Updated: Feb 8
Across the globe data centre plans and trends were thrown into disarray in 2020 by COVID-19 restrictions. Physical construction and renovation plateaued in many areas, and staffing and talent shortages were acutely felt. At the same time, there was significant investment, uptake and innovation as remote-working increased demand with customers and operators alike working to expand capacity, extend lifecycles and improve efficiency under the constraints of COVID-19.
With recovery on the horizon, many of these challenges and trends will carry over in 2021 which will bring along its own set of challenges and opportunities.
The spike in usage and demand because of remote-working and the challenges of physical distancing and movement restrictions has catalyzed innovation on the part of customers and operators to keep up with service level obligations as well as physical deployments and monitoring. Continued innovation in this area has increased reliability and extended the useful life of existing assets. There is also increased interest and development in proprietary ARM-based hardware and virtualization of more areas of data centre infrastructure and operations. These innovations need to be carefully assessed before deployment and commercial contracts clearly setting out parties’ obligations and liabilities must be put in place to address any potential impact on existing service level and security obligations.
The rollout of 5G and the proliferation of IOT devices and content such as smart sensor data and AR/VR applications is driving demand for low cost and low latency access to storage and processing. Networks of edge data centres and along with DCIs and other high-bandwidth low-latency interconnects promise to complement traditional data centres. Operating with a mix of data centre types with various interconnects and power demands requires careful supervision and monitoring to ensure security, availability and sustainability. In particular, customers and operators need to be familiar with the characteristics and risks at each level in order to ensure the necessary expertise and protections are in place.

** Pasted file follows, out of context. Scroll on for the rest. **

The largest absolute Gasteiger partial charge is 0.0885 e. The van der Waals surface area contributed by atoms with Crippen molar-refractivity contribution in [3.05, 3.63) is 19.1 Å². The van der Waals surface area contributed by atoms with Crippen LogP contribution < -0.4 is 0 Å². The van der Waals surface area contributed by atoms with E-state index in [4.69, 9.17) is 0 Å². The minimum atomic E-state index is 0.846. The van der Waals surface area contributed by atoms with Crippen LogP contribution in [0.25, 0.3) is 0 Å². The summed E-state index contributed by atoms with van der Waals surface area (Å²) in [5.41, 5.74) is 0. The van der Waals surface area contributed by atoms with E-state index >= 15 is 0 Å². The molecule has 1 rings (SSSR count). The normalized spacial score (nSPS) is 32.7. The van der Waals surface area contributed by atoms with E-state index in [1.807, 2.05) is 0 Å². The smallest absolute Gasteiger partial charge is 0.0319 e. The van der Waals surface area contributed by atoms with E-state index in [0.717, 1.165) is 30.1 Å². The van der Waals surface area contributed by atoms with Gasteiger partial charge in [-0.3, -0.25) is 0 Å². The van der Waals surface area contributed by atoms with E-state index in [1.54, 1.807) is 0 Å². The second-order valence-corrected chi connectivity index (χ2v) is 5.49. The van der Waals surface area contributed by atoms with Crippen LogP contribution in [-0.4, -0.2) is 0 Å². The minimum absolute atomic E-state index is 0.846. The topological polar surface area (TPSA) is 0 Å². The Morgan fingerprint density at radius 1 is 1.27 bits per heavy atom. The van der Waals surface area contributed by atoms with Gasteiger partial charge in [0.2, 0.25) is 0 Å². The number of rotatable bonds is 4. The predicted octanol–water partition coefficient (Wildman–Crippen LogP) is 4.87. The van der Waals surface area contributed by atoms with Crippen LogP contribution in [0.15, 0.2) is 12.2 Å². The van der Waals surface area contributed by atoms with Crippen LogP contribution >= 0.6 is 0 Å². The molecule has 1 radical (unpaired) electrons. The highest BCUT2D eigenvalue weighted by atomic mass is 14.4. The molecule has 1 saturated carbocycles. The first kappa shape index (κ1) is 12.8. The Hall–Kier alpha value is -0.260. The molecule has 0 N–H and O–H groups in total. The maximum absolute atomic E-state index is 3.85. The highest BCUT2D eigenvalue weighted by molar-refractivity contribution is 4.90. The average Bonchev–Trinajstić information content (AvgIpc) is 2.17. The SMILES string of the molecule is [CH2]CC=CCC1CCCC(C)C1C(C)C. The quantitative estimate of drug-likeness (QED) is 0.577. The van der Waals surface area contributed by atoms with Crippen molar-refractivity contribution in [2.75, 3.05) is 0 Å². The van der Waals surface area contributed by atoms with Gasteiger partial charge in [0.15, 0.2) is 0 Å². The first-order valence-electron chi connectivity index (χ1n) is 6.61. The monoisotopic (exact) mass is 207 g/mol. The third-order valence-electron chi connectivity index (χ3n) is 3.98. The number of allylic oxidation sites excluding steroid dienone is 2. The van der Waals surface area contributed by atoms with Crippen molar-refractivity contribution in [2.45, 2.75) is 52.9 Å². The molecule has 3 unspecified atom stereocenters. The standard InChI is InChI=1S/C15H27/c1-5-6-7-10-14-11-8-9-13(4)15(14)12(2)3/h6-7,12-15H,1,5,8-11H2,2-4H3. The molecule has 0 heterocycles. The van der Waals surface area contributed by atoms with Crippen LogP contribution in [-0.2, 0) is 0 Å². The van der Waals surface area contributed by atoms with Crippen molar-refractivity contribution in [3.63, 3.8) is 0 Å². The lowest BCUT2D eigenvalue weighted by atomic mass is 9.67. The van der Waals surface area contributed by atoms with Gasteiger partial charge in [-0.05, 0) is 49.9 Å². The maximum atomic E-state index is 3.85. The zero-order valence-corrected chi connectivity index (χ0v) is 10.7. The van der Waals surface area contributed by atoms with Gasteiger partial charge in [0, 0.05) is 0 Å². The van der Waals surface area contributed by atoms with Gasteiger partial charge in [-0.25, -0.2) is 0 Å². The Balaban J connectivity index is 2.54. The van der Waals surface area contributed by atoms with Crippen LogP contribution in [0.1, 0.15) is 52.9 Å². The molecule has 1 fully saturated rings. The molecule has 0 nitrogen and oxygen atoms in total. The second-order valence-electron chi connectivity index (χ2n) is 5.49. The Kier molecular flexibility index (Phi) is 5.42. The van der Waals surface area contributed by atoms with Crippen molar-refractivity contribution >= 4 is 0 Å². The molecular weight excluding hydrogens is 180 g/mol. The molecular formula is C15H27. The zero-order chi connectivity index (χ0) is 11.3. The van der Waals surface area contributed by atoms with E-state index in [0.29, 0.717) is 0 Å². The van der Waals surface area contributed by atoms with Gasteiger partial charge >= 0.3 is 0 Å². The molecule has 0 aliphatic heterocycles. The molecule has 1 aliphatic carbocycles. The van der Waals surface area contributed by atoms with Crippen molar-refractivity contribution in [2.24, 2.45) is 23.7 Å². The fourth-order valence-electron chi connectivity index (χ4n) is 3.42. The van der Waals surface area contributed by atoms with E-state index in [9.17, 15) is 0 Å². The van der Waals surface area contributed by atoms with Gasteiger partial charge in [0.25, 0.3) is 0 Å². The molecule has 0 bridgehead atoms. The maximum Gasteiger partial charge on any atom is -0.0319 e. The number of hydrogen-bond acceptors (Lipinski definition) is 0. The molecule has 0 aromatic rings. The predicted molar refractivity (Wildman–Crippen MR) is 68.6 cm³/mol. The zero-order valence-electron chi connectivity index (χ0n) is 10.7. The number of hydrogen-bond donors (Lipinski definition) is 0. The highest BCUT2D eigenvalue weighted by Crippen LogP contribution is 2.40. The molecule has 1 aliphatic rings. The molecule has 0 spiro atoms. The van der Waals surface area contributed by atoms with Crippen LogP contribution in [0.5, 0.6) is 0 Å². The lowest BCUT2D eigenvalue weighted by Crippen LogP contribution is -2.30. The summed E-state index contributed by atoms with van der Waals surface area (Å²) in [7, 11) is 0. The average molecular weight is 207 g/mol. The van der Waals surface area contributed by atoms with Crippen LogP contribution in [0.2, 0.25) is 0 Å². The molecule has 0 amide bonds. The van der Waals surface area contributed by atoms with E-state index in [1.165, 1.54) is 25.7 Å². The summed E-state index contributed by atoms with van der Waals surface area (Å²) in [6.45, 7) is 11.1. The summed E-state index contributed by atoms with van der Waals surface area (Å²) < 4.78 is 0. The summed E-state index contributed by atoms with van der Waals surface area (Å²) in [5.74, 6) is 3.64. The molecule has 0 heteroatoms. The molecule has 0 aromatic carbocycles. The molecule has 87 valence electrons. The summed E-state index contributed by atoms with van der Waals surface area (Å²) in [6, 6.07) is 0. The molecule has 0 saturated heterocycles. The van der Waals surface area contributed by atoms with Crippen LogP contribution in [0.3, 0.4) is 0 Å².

Cyber Security Threats
Remote-working and the disruption and confusion wrought by COVID-19 provided ideal conditions for both targeted and opportunistic attacks. As facilities that rely on connectivity to function, it is imperative that a highly integrated and proactive approach is taken to monitor and secure connections at the edge and within the data centre, particularly where the latest technologies and connected systems are being adopted. Going forward it may be just as if not more important that outgoing traffic and traffic within the data centre is carefully monitored for any threat or exfiltration from any attack that may have been missed during the disruption.
It is estimated that some 50 zettabytes of data were generated in 2020 with that number projected to more than triple by 2025 and data centre capacity growing at a similar rate to more than 1,200MW by 2025. This massive scale up places data centres in an ideal position to lead the way in energy efficiency and pushing for sustainable energy generation. The global push for sustainability and clear integration of sustainable development goals in the European Commission’s policies and initiatives adds even more pressure to on customers and operators to better manage their energy consumption. Closer to home, Singapore Standard SS 564 (Sustainable data centre) was issued on 20 February 2020, providing a timely model for establishing, implementing, monitoring, maintaining and improving an energy and environmental management system for data centres. The standards help data centres improve their sustainability, thereby enhancing their competitiveness through specific requirements for energy and water consumption and efficiency, and mitigation of significant environment impacts.
Many of the more innovative solutions in the areas of building performance and energy efficiency may require rethinking in terms of capital investment and payment structures but early results are encouraging. Retrofits and upgrades should be factored in the early design phases to protect the initial investment and to keep up with the rapid rate of technological advances in this area including the replacement of underperforming solutions.
For further information, please contact:act:
Sandra Seah, Partner, Bird & Bird